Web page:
Argentina’s legislative quota law in 1991 set the path for women’s political participation in Latin America. Since then, 11 countries on the continent have introduced similar laws, and Argentina has continued to create legislation to ensure equal political representation for women.

A 2017 bill for gender parity reflects the continued commitment to women’s participation and representation. But corruption occurs, and male politicians place their wives or female family members on ballots, expecting to control them once they are elected. The Women’s Democracy Network chapter in Argentina works against this backdrop to empower women to play a more active role in their communities.

Dr. Raquel Munt, founding member of WDN’s Argentina chapter, cites Argentina’s history of dictatorship and traditional views on gender as the biggest barriers to women’s leadership. “I would certainly highlight the prevalence of a culture based on patriarchal and values that reproduce relationships of domination and subjugation towards women, that transform into barriers and are converted into a lack of acceptance/self-affirmation/ acknowledgment, and legitimacy,” Raquel said.

As a member of Compromiso para el Cambio (CPC or Commitment to Change), Argentina’s center-right political party, Raquel was nominated to attend WDN’s first Latin America and Caribbean regional conference in August 2006. With the help of IRI and Fundación Creer y Crecer (the Believe and Grow Foundation), Raquel developed the women-led CPC Political Leadership Training School with lawmaker Gladys Gonzalez. The seminar prepared women for political leadership through an eight-part seminar, Entre lo Femenino y la Politica (Between the Feminine and Politics).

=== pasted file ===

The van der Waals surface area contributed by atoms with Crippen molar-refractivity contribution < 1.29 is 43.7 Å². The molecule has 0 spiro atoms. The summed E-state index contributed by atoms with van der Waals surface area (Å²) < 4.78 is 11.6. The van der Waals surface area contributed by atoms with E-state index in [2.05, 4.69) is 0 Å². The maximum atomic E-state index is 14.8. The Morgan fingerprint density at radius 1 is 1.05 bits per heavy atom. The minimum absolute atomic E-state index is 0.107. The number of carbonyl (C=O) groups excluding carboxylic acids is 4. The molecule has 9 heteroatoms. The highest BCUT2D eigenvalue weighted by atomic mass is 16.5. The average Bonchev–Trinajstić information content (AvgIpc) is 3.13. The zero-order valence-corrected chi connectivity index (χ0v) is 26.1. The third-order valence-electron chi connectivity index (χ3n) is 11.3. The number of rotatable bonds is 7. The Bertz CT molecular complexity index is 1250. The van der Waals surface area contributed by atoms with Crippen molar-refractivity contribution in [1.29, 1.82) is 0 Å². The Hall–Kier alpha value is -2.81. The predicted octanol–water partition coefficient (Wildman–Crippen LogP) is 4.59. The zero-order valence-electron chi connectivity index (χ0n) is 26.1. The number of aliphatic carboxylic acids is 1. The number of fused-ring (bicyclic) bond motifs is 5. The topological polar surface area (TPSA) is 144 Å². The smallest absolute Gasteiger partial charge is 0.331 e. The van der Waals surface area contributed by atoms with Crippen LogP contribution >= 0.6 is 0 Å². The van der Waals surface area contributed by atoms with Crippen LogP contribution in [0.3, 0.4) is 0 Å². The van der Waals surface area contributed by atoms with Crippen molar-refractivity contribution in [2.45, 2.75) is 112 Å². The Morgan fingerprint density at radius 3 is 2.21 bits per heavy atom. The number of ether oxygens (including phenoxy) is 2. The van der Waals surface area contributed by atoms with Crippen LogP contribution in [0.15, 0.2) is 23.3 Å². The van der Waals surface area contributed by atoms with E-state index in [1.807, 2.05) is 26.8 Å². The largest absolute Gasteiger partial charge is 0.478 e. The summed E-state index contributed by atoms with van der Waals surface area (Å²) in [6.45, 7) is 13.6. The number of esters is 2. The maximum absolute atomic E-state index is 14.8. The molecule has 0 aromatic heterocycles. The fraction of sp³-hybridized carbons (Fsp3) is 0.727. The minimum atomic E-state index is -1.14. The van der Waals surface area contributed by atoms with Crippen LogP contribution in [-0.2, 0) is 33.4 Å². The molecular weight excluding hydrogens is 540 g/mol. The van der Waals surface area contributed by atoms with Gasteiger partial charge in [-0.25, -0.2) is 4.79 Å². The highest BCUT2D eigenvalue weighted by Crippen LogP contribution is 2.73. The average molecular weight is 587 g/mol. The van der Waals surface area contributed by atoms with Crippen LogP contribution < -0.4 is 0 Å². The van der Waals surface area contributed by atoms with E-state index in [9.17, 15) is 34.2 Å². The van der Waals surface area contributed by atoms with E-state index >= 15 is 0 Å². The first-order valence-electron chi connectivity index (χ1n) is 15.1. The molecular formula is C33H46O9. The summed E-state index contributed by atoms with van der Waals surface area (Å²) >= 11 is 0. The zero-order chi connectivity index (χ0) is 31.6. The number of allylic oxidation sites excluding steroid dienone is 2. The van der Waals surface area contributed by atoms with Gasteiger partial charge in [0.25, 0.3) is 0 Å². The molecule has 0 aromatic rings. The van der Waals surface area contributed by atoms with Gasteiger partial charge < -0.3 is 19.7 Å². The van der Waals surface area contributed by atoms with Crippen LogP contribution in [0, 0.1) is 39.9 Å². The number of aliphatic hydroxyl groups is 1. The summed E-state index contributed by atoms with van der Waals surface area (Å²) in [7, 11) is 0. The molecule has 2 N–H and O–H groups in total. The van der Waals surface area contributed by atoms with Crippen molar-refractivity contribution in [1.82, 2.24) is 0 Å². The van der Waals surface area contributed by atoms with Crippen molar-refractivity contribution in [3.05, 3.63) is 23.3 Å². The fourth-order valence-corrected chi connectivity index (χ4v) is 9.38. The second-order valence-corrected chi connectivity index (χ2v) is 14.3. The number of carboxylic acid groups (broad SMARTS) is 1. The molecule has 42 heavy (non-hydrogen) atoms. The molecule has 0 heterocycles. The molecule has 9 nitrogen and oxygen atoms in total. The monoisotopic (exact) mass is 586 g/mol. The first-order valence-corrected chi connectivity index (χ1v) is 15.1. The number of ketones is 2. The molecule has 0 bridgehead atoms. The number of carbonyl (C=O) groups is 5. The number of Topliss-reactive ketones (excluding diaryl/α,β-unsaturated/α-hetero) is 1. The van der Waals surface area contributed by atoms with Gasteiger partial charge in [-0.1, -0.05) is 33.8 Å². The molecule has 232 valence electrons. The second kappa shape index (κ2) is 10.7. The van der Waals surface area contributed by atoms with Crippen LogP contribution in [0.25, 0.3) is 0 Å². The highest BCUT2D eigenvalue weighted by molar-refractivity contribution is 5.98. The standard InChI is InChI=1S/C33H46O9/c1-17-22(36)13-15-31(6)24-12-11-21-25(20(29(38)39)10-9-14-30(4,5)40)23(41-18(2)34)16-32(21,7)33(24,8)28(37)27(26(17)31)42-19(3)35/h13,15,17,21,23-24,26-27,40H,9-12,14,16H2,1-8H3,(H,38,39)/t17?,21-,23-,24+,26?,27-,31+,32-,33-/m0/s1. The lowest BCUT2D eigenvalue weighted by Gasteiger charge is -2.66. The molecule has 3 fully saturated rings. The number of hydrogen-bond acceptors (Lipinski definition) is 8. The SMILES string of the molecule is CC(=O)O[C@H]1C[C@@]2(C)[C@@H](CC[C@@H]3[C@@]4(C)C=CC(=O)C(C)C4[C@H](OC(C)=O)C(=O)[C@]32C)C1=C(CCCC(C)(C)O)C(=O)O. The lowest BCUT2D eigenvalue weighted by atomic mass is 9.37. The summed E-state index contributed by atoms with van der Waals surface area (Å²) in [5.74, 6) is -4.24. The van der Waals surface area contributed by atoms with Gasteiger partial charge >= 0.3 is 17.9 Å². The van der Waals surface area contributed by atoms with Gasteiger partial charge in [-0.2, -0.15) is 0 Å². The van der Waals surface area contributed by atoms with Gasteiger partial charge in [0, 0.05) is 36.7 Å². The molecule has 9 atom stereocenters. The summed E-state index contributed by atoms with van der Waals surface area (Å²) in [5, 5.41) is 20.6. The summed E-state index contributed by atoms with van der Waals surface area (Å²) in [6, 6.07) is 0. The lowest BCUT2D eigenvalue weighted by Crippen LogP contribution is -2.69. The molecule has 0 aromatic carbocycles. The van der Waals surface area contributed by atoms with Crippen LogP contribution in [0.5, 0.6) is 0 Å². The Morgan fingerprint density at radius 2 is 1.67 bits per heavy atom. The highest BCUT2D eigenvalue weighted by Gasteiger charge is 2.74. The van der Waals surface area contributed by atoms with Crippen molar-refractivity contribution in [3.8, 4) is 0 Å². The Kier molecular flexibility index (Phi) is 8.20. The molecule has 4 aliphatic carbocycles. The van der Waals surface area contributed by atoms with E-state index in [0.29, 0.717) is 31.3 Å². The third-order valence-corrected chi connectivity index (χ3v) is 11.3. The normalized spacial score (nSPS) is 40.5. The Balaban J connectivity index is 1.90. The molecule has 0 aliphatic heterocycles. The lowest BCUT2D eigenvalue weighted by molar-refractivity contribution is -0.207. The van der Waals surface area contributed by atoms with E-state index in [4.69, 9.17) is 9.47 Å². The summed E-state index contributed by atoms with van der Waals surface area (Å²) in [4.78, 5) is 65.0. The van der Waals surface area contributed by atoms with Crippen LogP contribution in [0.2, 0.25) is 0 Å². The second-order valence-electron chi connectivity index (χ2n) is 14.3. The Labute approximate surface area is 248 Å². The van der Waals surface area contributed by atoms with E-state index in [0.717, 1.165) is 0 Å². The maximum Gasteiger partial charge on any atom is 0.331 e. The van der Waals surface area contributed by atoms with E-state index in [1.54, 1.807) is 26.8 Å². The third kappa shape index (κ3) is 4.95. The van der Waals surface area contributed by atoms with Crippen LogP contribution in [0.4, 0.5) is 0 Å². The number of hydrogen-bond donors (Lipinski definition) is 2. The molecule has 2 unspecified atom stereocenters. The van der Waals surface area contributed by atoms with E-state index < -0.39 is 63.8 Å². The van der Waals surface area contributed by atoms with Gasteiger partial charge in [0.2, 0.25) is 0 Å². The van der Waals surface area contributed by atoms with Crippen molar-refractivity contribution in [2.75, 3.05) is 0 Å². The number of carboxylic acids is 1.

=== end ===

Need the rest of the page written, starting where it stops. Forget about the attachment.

Since then, Raquel and the WDN chapter have conducted leadership trainings for 1,300 women across the country, drafted and ratified legislation which safeguards women’s legal rights and expanded chapter members’ involvement in all facets of political activism.

Raquel emphasizes the importance of an inclusive environment to empower women. “To counter this scheme of power above others, women are capable of exercising a form of power for and with others, with their inclusive and habilitating nature, that results in respecting relationships based on equity and interdependence with this ‘feminine potential’ to construct networks.”

According to Raquel, women in Argentina are not encouraged to become political leaders and lack the resources to develop the skills and confidence. Raquel’s personal self-affirmation and commitment to training gave her the confidence and skills to lead WDN’s chapter, where she influences public policies and encourages women to become agents of change. She says WDN has created networks for her to “meet numerous women leaders who fight for democratic systems in their countries.”

Argentina’s recent laws demonstrate a commitment to encouraging women leaders, but women like Raquel empower other women to participate and overcome traditional values and traditions. Moving forward, “we need the newest generations to know the cultural significance of being a woman, and alter them to the diverse forms of discrimination that they will be exposed to depending on their social, ethnic, religious, sexual, etc. identity, so that we can honor the effort that women have made throughout history because we desire to participate in the bettering of human relations, as a first step in the development of society,” said Raquel.


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